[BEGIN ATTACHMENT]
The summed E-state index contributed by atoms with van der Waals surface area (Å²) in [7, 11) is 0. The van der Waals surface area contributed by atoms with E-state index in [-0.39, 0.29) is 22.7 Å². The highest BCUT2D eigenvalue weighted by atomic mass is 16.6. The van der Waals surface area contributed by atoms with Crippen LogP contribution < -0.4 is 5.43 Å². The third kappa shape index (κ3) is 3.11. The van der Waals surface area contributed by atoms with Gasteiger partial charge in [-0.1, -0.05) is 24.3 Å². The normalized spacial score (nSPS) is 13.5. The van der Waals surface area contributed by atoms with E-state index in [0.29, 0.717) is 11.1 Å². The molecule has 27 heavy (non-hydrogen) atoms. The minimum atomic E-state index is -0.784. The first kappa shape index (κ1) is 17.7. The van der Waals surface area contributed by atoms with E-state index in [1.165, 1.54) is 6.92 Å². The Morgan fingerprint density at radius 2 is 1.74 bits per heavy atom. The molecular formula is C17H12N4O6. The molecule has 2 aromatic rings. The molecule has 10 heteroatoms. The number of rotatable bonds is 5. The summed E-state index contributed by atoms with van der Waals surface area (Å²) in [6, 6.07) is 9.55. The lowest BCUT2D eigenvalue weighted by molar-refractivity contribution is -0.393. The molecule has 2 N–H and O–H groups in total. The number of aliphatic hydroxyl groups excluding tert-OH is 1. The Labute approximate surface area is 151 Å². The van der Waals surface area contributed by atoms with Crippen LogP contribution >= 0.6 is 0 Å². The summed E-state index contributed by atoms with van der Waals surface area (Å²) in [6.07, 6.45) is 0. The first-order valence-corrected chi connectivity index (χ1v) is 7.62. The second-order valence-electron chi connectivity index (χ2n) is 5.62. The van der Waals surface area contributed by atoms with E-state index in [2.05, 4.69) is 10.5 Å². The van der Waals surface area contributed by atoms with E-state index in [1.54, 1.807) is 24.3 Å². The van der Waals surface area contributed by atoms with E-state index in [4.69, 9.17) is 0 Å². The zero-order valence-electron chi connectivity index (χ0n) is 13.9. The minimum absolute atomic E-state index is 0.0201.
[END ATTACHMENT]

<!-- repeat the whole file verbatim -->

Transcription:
The summed E-state index contributed by atoms with van der Waals surface area (Å²) in [7, 11) is 0. The van der Waals surface area contributed by atoms with E-state index in [-0.39, 0.29) is 22.7 Å². The highest BCUT2D eigenvalue weighted by atomic mass is 16.6. The van der Waals surface area contributed by atoms with Crippen LogP contribution < -0.4 is 5.43 Å². The third kappa shape index (κ3) is 3.11. The van der Waals surface area contributed by atoms with Gasteiger partial charge in [-0.1, -0.05) is 24.3 Å². The normalized spacial score (nSPS) is 13.5. The van der Waals surface area contributed by atoms with E-state index in [0.29, 0.717) is 11.1 Å². The molecule has 27 heavy (non-hydrogen) atoms. The minimum atomic E-state index is -0.784. The first kappa shape index (κ1) is 17.7. The van der Waals surface area contributed by atoms with E-state index in [1.165, 1.54) is 6.92 Å². The Morgan fingerprint density at radius 2 is 1.74 bits per heavy atom. The molecular formula is C17H12N4O6. The molecule has 2 aromatic rings. The molecule has 10 heteroatoms. The number of rotatable bonds is 5. The summed E-state index contributed by atoms with van der Waals surface area (Å²) in [6, 6.07) is 9.55. The lowest BCUT2D eigenvalue weighted by molar-refractivity contribution is -0.393. The molecule has 2 N–H and O–H groups in total. The number of aliphatic hydroxyl groups excluding tert-OH is 1. The Labute approximate surface area is 151 Å². The van der Waals surface area contributed by atoms with Crippen LogP contribution >= 0.6 is 0 Å². The summed E-state index contributed by atoms with van der Waals surface area (Å²) in [6.07, 6.45) is 0. The first-order valence-corrected chi connectivity index (χ1v) is 7.62. The second-order valence-electron chi connectivity index (χ2n) is 5.62. The van der Waals surface area contributed by atoms with E-state index in [2.05, 4.69) is 10.5 Å². The van der Waals surface area contributed by atoms with E-state index in [1.54, 1.807) is 24.3 Å². The van der Waals surface area contributed by atoms with E-state index in [4.69, 9.17) is 0 Å². The zero-order valence-electron chi connectivity index (χ0n) is 13.9. The minimum absolute atomic E-state index is 0.0201.